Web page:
When my daughters were small, we took a summer trip with extended family and stayed at a little cabin on a Minnesota lake. Little cabin on a Minnesota lake sounds dreamy doesn’t it? It brings to mind a peaceful sunny day spent lounging on a boat, followed by a cozy night snuggled around a campfire. But with a three year-old and one year-old in tow, I quickly realized my lakeside weekend was going to consist of much more turmoil than tranquility.
It was kind of like those movies when at first you think the cottage is just secluded, but the creepy background music leads you to believe it’s actually haunted and you have anxiety of something going terribly wrong the whole time. I’ll spare you the gory details, but basically the vacation was this: me constantly guarding the door so my three year-old would not run out to the dock surrounded by deep water, while juggling a sweaty baby who only wanted to eat sand, and then trying to put everyone down for nap and bed time with lots of overtired screaming had by all.
At one point while I was passing out goldfish crackers to people who were just starving even though they had eaten breakfast a mere 30 seconds ago, another family with kids pulled up to the beach. Ah, finally, I thought, someone who will understand me. Misery Loves Company after all, am I right?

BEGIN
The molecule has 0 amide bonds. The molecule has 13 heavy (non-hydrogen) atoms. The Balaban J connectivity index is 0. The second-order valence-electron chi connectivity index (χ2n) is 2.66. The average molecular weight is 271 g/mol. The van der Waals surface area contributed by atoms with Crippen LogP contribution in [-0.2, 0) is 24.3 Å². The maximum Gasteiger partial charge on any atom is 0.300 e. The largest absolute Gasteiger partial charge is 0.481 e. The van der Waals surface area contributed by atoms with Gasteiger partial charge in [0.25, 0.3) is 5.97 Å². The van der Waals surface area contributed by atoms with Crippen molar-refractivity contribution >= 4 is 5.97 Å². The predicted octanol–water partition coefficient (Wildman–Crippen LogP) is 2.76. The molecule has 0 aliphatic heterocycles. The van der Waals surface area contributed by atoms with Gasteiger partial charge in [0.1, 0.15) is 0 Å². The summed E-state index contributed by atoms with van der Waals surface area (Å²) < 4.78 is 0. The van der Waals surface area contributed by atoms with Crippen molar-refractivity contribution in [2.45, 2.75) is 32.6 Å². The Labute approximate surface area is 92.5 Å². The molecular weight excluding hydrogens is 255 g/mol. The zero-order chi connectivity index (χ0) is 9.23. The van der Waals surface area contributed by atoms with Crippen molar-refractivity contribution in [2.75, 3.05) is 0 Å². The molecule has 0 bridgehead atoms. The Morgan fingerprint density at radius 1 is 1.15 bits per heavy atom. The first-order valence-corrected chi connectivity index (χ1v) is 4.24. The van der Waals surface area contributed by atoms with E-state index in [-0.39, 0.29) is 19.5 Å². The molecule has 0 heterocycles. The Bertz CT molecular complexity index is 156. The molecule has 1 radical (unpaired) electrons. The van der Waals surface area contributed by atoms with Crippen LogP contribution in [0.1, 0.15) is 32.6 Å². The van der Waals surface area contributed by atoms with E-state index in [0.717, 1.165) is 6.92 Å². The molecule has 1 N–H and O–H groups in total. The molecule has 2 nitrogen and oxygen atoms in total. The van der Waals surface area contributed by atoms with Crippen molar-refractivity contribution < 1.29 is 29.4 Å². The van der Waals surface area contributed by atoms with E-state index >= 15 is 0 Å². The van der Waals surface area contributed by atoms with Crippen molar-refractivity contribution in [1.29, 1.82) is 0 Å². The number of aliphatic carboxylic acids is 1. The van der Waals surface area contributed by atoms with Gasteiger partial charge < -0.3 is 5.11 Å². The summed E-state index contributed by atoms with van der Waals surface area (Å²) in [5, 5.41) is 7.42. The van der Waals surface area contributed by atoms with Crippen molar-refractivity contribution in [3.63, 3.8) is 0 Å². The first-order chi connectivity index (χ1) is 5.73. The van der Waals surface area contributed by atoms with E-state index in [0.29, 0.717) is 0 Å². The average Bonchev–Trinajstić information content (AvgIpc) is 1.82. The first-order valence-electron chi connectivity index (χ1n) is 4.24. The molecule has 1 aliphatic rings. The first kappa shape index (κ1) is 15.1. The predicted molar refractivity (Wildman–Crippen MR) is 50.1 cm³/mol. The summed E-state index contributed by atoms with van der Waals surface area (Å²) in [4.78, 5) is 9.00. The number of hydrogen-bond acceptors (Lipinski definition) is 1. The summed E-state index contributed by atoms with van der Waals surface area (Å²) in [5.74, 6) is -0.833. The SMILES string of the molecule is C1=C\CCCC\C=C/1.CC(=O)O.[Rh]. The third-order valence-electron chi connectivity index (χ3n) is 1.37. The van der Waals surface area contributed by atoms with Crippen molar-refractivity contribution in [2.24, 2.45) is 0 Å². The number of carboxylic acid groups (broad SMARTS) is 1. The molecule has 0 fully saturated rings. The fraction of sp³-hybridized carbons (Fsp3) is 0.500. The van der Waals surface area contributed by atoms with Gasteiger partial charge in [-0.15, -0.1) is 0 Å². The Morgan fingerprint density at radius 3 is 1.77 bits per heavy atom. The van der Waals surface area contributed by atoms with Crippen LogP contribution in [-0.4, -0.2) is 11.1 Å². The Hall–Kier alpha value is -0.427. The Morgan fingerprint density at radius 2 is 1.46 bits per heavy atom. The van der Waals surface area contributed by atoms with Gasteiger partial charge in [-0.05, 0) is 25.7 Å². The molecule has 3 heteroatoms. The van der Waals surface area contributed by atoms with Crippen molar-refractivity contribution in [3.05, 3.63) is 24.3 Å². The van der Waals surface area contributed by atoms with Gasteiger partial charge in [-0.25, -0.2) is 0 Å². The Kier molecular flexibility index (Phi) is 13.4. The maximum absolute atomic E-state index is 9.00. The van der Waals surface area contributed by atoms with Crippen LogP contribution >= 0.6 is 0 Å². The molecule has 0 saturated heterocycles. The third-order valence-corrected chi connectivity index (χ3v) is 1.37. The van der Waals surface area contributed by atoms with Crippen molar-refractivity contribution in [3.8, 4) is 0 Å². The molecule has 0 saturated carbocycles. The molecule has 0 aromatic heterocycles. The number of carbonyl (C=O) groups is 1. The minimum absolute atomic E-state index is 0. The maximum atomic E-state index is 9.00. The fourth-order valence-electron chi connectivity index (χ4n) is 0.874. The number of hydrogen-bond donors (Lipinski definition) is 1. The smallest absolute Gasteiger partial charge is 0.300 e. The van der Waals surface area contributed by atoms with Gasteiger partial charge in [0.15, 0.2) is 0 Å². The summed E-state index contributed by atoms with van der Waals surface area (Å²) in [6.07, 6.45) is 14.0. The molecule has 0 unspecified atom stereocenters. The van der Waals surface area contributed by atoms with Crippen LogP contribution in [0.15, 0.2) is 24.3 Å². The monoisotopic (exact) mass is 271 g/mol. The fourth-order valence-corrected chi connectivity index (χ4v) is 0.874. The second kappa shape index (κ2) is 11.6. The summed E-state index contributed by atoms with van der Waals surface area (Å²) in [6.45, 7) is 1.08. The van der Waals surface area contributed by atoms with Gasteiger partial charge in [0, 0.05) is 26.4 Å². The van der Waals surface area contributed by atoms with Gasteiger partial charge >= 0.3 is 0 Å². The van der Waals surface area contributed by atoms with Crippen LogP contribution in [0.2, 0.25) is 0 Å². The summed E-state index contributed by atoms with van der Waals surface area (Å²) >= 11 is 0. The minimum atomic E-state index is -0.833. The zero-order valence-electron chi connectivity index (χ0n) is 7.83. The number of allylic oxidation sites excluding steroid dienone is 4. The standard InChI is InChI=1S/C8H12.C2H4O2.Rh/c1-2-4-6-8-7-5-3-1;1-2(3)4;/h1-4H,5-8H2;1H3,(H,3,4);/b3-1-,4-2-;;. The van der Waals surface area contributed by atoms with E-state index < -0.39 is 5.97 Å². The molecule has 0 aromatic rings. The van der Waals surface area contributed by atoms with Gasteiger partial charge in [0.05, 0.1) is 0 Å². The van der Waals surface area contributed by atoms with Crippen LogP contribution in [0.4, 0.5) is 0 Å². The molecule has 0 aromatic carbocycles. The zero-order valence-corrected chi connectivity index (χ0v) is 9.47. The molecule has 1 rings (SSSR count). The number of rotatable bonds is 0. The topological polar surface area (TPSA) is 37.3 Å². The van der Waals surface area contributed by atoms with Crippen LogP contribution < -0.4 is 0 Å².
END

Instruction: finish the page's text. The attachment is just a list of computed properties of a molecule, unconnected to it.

But it wasn’t meant to be. Out of the cleaner-than-mine van hopped three children between the ages of 7 and 12. They ran to the dock, baited their own fishing poles, and began unwrapping sandwiches that I can only assume they packed themselves. And do you know what their mom did? That precious woman went directly into her air conditioned cabin carrying an I-pad and a brown bag that I know housed a cold bottle of wine.
Now listen, my first instinct was to absolutely loath and despise her. I can only imagine how far my jaw fell to the floor in utter disbelief that anyone who birthed three humans could ever actually relax and enjoy her vacation. But once I got over my shock, the truth is that seeing this mom gave me the bit of hope that I so desperately needed at that moment.
I suddenly could see myself a few years down the road, on that peaceful boat and by that cozy campfire, and knew that while everything was chaos right now, if I could just hold on and wait these tiny people out, that they would grow up, and our vacations would become a little bit easier on us all. Someday this madness of soggy swim diapers and tantrums over every sunscreen application would pass. There was a bit of light at the end of the tunnel that hadn’t existed before.
This summer my kids are ages 4, 6, and 8. We went to the lake for the 4th of July and I was fully prepared to not spend the holiday visiting with friends and to instead be fastening life jackets and jumping out of the pool for potty breaks. But do you know what? The most amazing thing happened. My three kids swam in the lake for hours with their friends while I sat nearby watching and talking to my sister-in-law. It was so simple, but it was a little slice of heaven to me because for the first time in 8 years I finally felt a little bit like I-pad and wine mom on her vacation.